Pennsylvania Record

Thursday, December 5, 2019

Garage door maker obtains victory in lawsuit brought by contractor

Federal Court

By Charmaine Little | Jul 18, 2019

Philadelphia federal courthouse

PHILADELPHIA – A garage door manufacturer accused of producing malfunctioned merchandise was granted its motion to dismiss in the U.S. District Court for the Eastern District of Pennsylvania on July 2.  

Kaiser Martin Group Inc. first filed the lawsuit in the Montgomery County Court of Common Pleas. Haas Door Co. manufactured doors for Kaiser, which is a construction company hired to build a horse-riding arena on a Montgomery County property. Kaiser said the doors Haas built caused issues such as leakage and other damages to the entire structure. 

It filed the lawsuit with claims that Haas violated the terms of the warranty when it vowed its doors wouldn’t have defects for a year and that the doors wouldn’t have water intrusion for a year.  

Haas faced six claims: breach of manufacturer’s warranties, breach of implied warranties, breach of contract, negligence, strict liability, and violations of the Pennsylvania Unfair Trade Practices and Consumer Protection Law. Haas timely removed the litigation to the U.S. District Court and filed a motion to dismiss, which Judge Gerald Pappert granted.

Concerning the breach of manufacturer’s warranties claims (Count I), Pappert wrote, “Kaiser has not sufficiently alleged it is entitled to enforce breach of warranty claims on its own behalf and/or as the assignee.” The court gave Kaiser leave to change its pleading to better explain the rights it said it has.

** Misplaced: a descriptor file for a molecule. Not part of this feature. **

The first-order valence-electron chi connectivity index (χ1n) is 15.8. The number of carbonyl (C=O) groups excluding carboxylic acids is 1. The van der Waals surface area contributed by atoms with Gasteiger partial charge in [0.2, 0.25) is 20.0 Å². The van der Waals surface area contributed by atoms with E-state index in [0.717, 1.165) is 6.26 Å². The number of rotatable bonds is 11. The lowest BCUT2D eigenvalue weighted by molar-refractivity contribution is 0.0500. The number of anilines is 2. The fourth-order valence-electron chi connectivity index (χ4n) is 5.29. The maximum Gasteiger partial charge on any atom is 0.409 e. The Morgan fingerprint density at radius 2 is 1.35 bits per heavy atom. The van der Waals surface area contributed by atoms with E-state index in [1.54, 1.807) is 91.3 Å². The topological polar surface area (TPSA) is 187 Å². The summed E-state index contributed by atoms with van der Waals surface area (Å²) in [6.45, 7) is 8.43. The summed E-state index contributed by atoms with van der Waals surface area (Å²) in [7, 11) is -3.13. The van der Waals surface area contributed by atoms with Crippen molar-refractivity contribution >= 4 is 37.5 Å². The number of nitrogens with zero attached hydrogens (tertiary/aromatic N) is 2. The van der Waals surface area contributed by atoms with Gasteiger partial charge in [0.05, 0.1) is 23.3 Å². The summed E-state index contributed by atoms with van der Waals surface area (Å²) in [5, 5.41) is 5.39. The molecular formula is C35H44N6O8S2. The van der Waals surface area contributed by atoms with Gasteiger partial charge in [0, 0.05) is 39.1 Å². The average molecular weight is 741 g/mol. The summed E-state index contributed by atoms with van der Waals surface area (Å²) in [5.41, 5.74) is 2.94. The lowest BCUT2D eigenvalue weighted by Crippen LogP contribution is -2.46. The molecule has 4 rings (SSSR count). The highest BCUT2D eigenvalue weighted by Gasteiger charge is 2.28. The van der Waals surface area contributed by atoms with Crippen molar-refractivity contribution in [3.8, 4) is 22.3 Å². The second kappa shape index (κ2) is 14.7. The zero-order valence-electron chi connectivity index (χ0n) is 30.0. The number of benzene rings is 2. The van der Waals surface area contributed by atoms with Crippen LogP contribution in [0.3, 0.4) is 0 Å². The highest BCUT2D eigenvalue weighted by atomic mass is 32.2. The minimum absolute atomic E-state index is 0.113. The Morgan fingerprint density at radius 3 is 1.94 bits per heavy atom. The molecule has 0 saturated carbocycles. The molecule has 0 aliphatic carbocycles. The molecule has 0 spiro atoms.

As for the breach of implied warranties claims (Count II), the court ruled Haas has a clear and obvious disclaimer that reads in all capital letters, “There are no warranties which extend beyond the description of the face hereof.” The court said the disclaimer is evident and noted, “The text, printed legibly in capital letters, appears in a paragraph set apart from other text at the bottom of a one-page warranty document.” 

While Kaiser said the Magnuson-Moss Warranty Federal Trade Commission Improvement Act (MMWA) makes the disclaimer null and void, Haas said the MMWA only refers to “consumer products” and the doors are considered “commercial aluminum garage doors.” The court agreed and dismissed this count as well.

The court then evaluated the breach of contract claim, saying Kaiser's “attempt to distinguish Count I from Count III is unavailing” and dismissing the third count.

For Count IV (negligence), the court added that the lawsuit doesn’t properly say whether Haas was responsible to Kaiser for a duty of care. It gave Kaiser leave to amend and determine if Kaiser sued for negligence for itself or as an assignee, and also to prove if Haas was responsible to a party involved to design, manufacture and advertise the doors with proper care.

When it comes to Kaiser’s clams that Haas violated the Pennsylvania Unfair Trade Practices and Consumer Protection Law, the court said the lawsuit failed to claim that Kaiser “relied on any deceptive conduct by Haas,” according to the lawsuit. Kaiser also didn’t property state a UTPCPL claim for breach of express warranties as it never mentioned if it was owed the ability to enforce express warranties at hand.

Ultimately, the court dismissed the case with prejudice, but gave Kaiser a chance to amend the complaint before July 22.

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